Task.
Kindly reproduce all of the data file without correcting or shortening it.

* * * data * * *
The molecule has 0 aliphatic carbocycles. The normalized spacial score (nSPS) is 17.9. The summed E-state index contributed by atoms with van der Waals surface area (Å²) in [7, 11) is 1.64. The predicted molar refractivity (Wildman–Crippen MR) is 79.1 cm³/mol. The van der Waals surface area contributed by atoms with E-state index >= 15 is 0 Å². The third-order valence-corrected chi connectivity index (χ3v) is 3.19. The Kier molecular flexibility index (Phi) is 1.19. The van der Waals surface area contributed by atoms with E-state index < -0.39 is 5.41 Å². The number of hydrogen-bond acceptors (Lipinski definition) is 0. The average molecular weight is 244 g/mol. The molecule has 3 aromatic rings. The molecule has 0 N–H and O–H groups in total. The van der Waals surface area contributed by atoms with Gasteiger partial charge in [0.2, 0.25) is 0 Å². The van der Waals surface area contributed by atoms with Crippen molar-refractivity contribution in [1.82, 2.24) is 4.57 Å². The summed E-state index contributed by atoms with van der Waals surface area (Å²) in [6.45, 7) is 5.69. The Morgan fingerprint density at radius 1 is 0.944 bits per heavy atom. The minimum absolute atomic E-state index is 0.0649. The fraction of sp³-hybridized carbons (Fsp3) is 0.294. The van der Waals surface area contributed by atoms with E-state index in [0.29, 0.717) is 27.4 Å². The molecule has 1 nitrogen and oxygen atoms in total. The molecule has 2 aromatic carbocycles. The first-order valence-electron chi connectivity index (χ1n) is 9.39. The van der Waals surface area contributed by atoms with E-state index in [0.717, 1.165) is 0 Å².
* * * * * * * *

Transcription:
The molecule has 0 aliphatic carbocycles. The normalized spacial score (nSPS) is 17.9. The summed E-state index contributed by atoms with van der Waals surface area (Å²) in [7, 11) is 1.64. The predicted molar refractivity (Wildman–Crippen MR) is 79.1 cm³/mol. The van der Waals surface area contributed by atoms with E-state index >= 15 is 0 Å². The third-order valence-corrected chi connectivity index (χ3v) is 3.19. The Kier molecular flexibility index (Phi) is 1.19. The van der Waals surface area contributed by atoms with E-state index < -0.39 is 5.41 Å². The number of hydrogen-bond acceptors (Lipinski definition) is 0. The average molecular weight is 244 g/mol. The molecule has 3 aromatic rings. The molecule has 0 N–H and O–H groups in total. The van der Waals surface area contributed by atoms with Gasteiger partial charge in [0.2, 0.25) is 0 Å². The van der Waals surface area contributed by atoms with Crippen molar-refractivity contribution in [1.82, 2.24) is 4.57 Å². The summed E-state index contributed by atoms with van der Waals surface area (Å²) in [6.45, 7) is 5.69. The Morgan fingerprint density at radius 1 is 0.944 bits per heavy atom. The minimum absolute atomic E-state index is 0.0649. The fraction of sp³-hybridized carbons (Fsp3) is 0.294. The van der Waals surface area contributed by atoms with E-state index in [0.29, 0.717) is 27.4 Å². The molecule has 1 nitrogen and oxygen atoms in total. The molecule has 2 aromatic carbocycles. The first-order valence-electron chi connectivity index (χ1n) is 9.39. The van der Waals surface area contributed by atoms with E-state index in [0.717, 1.165) is 0 Å².